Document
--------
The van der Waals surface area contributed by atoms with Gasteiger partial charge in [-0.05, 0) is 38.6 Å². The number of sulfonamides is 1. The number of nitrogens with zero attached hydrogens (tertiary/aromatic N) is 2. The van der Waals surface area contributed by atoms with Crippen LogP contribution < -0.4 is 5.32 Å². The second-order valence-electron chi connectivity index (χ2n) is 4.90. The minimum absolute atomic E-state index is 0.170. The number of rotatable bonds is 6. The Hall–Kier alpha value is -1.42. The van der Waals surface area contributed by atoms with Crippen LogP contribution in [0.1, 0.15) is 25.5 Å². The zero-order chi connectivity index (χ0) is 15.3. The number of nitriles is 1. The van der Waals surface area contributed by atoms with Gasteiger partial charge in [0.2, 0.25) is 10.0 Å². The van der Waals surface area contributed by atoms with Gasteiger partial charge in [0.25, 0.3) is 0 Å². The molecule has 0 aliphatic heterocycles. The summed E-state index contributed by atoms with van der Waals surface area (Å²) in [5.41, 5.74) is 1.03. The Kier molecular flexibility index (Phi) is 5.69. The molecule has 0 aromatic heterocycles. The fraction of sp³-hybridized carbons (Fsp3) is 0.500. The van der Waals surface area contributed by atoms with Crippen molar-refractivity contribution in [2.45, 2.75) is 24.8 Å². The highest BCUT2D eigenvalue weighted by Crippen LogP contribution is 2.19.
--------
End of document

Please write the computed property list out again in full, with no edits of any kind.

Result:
The van der Waals surface area contributed by atoms with Gasteiger partial charge in [-0.05, 0) is 38.6 Å². The number of sulfonamides is 1. The number of nitrogens with zero attached hydrogens (tertiary/aromatic N) is 2. The van der Waals surface area contributed by atoms with Crippen LogP contribution < -0.4 is 5.32 Å². The second-order valence-electron chi connectivity index (χ2n) is 4.90. The minimum absolute atomic E-state index is 0.170. The number of rotatable bonds is 6. The Hall–Kier alpha value is -1.42. The van der Waals surface area contributed by atoms with Crippen LogP contribution in [0.1, 0.15) is 25.5 Å². The zero-order chi connectivity index (χ0) is 15.3. The number of nitriles is 1. The van der Waals surface area contributed by atoms with Gasteiger partial charge in [0.2, 0.25) is 10.0 Å². The van der Waals surface area contributed by atoms with Gasteiger partial charge in [0.25, 0.3) is 0 Å². The molecule has 0 aliphatic heterocycles. The summed E-state index contributed by atoms with van der Waals surface area (Å²) in [5.41, 5.74) is 1.03. The Kier molecular flexibility index (Phi) is 5.69. The molecule has 0 aromatic heterocycles. The fraction of sp³-hybridized carbons (Fsp3) is 0.500. The van der Waals surface area contributed by atoms with Crippen molar-refractivity contribution in [2.45, 2.75) is 24.8 Å². The highest BCUT2D eigenvalue weighted by Crippen LogP contribution is 2.19.